So while I don't think we will see much in the way of huge announcements for the franchises we know and love at E3 2012, I think the looming inevitability of new consoles might also having a chilling effect on big reveals for new IP on current hardware. If you were the developer with the idea for a great new franchise, or the publisher who has to take the chance on an unproven idea would you want to be among the last big games on a console generation on its way out, or try to strike gold as a standout new franchise on hot new hardware? While I strongly doubt we'll have any useful news about new hardware at E3 2012, it takes a few years to make a game, especially to start a new IP from the ground up – the industry is going to be collectively holding its breath for the new consoles – if a company has a hot new idea, they're going to save it unless they need to turn a game around fast for money reasons. With that in mind, I think we can expect more HD re-releases and licensed games to fill the gaps until the new hardware announcements finally do come, whether late in 2012 or most likely E3 or other events in 2013.
I'll admit to some optimism here though, some smaller titles that didn't blow up for one reason or another in their first release might take this twilight period of the current generation to take another kick at the can while the big guys wait for the next generation. If the studios haven't been closed down (as with Blur, sadly) we might see follow-ups announced to games like Brink and Alpha Protocol – games which had good ideas but rough launches for one reason or another. We might also see new games from smaller names that don't have the budget or stable to wait another year to announce their next game or shove out some kind of filler in the meantime.
So this long-assed console cycle is putting a crimp in franchises by outlasting their current narrative arcs, but not allowing them to make a next-gen jump. The lack of new consoles is also chilling the roll out of new big ideas as well. So what we need are some new consoles, right? Dig this, we're not getting a look at new consoles this E3. I was hopeful, there were early indications, but all signs and portents in the last two or three months have suggested that it isn't going to happen. I love the excitement and anticipation that comes with a new console generation, but on the balance of what we know and what we can intuit, it seems very unlikely that Microsoft and Sony will have new hardware to announce and hype at E3 2012.
In the case of a new new Xbox, there is little fiscal motivation for Microsoft to announce new hardware at this year's major tradeshows. Despite its advanced age, the Xbox 360 has been posting crazy-bananas sales figures over the last two years. The audience is expanding on the 360, not shrinking, which makes it difficult to justify unleashing new hardware, which could leave many of the recent adopters from the profitable-but-less-devoted segments of the market feeling quite put out.
There have been rumours of first draft CPUs taping out for the next MS console, but those are unsubstantiated, and 'taping out' is such an early step in the process of designing a CPU, it suggests the next Xbox is still rather early in development. So early that if MS wanted to show anything at E3, it would only be bullshit target renders and speculative tech demos only, and with their current product still rolling strong, I don't think they need to take that risk. CES is happening now, and the Tested crew is covering it in their usual all-out fashion. On Monday night's livecast, they had Michael Pachter as a guest and Pachter told the panel and audience that he had pushed MS about announcing a new console and that they had told him a flat “no console announcements in 2012” - a flat disclaimer, not a “we're not talking about that now” or “we don't comment on rumours or speculation”. Pachter's accuracy in predicting the industry may be held in low regard by most fans, but I doubt he would lie about something said to him on a live show that was watched by thousands, and will be archived in video and podcast formats in perpetuity.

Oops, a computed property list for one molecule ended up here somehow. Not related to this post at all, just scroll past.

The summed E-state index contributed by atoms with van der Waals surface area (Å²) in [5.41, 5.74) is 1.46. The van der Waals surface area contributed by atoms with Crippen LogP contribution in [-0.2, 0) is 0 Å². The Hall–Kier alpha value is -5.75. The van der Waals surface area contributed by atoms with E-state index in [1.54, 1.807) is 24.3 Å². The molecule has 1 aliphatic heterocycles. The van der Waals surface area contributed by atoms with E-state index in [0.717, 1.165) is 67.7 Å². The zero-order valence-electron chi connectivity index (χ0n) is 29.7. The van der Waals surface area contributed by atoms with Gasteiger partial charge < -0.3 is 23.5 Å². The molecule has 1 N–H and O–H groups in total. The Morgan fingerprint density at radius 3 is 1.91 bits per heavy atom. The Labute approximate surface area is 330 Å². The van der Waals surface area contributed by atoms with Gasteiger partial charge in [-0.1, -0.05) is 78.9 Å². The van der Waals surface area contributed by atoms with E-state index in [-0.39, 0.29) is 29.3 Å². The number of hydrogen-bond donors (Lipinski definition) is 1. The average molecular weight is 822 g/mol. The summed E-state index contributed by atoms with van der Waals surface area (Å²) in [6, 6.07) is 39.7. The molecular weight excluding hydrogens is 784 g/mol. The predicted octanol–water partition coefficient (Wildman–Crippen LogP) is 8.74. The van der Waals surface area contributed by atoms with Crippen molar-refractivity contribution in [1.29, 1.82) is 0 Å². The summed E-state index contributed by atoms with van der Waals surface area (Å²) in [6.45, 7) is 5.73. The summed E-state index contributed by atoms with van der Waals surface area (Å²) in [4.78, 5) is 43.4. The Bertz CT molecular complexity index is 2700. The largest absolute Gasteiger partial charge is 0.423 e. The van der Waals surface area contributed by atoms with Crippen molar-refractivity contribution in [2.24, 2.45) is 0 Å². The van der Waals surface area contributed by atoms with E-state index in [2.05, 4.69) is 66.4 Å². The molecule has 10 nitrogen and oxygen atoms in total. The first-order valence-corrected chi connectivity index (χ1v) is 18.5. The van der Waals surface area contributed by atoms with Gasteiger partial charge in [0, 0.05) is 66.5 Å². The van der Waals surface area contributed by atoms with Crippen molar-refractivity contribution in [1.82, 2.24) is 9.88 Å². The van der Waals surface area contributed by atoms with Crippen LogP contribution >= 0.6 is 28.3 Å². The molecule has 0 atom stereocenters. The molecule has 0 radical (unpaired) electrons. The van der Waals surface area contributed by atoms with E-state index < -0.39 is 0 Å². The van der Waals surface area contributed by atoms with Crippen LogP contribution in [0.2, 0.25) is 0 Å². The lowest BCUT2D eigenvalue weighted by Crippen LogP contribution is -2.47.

Sony is similarly unlikely to instigate a new console war at this E3. Their home console hasn't been blowing up the sales charts in quite the same way as the 360, but sales have been still healthier than a casual observer would expect for a four-to-five year old box. Sony is also currently launching the PS Vita, so they are already dealing with one launch, even if it is a portable system, they would have little motivation to open another front for themselves by spinning up the hype machine for a new home console at the same time. Sony also appears to be in the middle of an internal shake-up, with reports that Kaz Hirai, SCEI Chairman and father of the Playstation, would be kicked up to Grand High Chief of all-Sony. Those reports were challenged by Sony a few days later, but just in a 'not right now' manner. A significant power shuffle is not a good time for a new console roll-out, which is a massive undertaking of risk and commitment.
Nintendo disclaimer: when I talk about major platform holders in this context, I mean Microsoft and Sony. Nintendo will be showing something related to the Wii U, but I don't care. First off, they already announced it, and what they showed was a load. When they announced the Gamecube and Wii, I was like “Oh...hmm... well, they are Nintendo, I'm sure they know what they're doing”. After seeing the Wii U so far I'm not extending them that credit this go-round. I'll gladly watch Nintendo's keynote at E3 2012, but I won't be expecting inspiration or excitement – I'll be waiting for the Wii U to have its “Wii music demo” moment, or to have its “Bullshit renders later proved to be bullshit” incident. Call me a hater if you want, but I grew up a Nintendo kid and nothing would please me more than a return to relevancy for the once mighty “N”, I just can't look at the Wii U and picture that future.
E3 2012 is shaping up to be a train-wreck. Seeing a keynote train-wreck is my second favourite thing to seeing a raft of exciting announcements and new hardware detail. Because I don't think we can expect the later, we better get some popcorn and get ready to watch the fail-pile.